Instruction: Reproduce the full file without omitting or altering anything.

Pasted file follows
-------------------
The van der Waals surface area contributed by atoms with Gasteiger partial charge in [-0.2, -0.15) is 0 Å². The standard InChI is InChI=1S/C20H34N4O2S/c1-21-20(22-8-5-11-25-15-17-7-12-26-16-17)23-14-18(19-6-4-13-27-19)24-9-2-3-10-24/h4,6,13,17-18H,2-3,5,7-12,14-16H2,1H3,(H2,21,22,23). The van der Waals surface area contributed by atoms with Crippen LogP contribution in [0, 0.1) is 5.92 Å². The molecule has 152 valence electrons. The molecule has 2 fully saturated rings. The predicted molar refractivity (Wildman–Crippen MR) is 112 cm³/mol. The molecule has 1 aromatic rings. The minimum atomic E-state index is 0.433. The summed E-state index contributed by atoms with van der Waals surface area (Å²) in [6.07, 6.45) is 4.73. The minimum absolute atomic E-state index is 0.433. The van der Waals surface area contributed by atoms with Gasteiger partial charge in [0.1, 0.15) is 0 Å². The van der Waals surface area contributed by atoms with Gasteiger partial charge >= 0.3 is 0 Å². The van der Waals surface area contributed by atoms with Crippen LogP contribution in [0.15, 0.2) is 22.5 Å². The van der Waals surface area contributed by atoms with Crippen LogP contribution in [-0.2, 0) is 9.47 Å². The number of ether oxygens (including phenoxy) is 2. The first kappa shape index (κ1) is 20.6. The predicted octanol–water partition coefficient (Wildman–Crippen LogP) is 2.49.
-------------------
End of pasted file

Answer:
The van der Waals surface area contributed by atoms with Gasteiger partial charge in [-0.2, -0.15) is 0 Å². The standard InChI is InChI=1S/C20H34N4O2S/c1-21-20(22-8-5-11-25-15-17-7-12-26-16-17)23-14-18(19-6-4-13-27-19)24-9-2-3-10-24/h4,6,13,17-18H,2-3,5,7-12,14-16H2,1H3,(H2,21,22,23). The van der Waals surface area contributed by atoms with Crippen LogP contribution in [0, 0.1) is 5.92 Å². The molecule has 152 valence electrons. The molecule has 2 fully saturated rings. The predicted molar refractivity (Wildman–Crippen MR) is 112 cm³/mol. The molecule has 1 aromatic rings. The minimum atomic E-state index is 0.433. The summed E-state index contributed by atoms with van der Waals surface area (Å²) in [6.07, 6.45) is 4.73. The minimum absolute atomic E-state index is 0.433. The van der Waals surface area contributed by atoms with Gasteiger partial charge in [0.1, 0.15) is 0 Å². The van der Waals surface area contributed by atoms with Gasteiger partial charge >= 0.3 is 0 Å². The van der Waals surface area contributed by atoms with Crippen LogP contribution in [0.15, 0.2) is 22.5 Å². The van der Waals surface area contributed by atoms with Crippen LogP contribution in [-0.2, 0) is 9.47 Å². The number of ether oxygens (including phenoxy) is 2. The first kappa shape index (κ1) is 20.6. The predicted octanol–water partition coefficient (Wildman–Crippen LogP) is 2.49.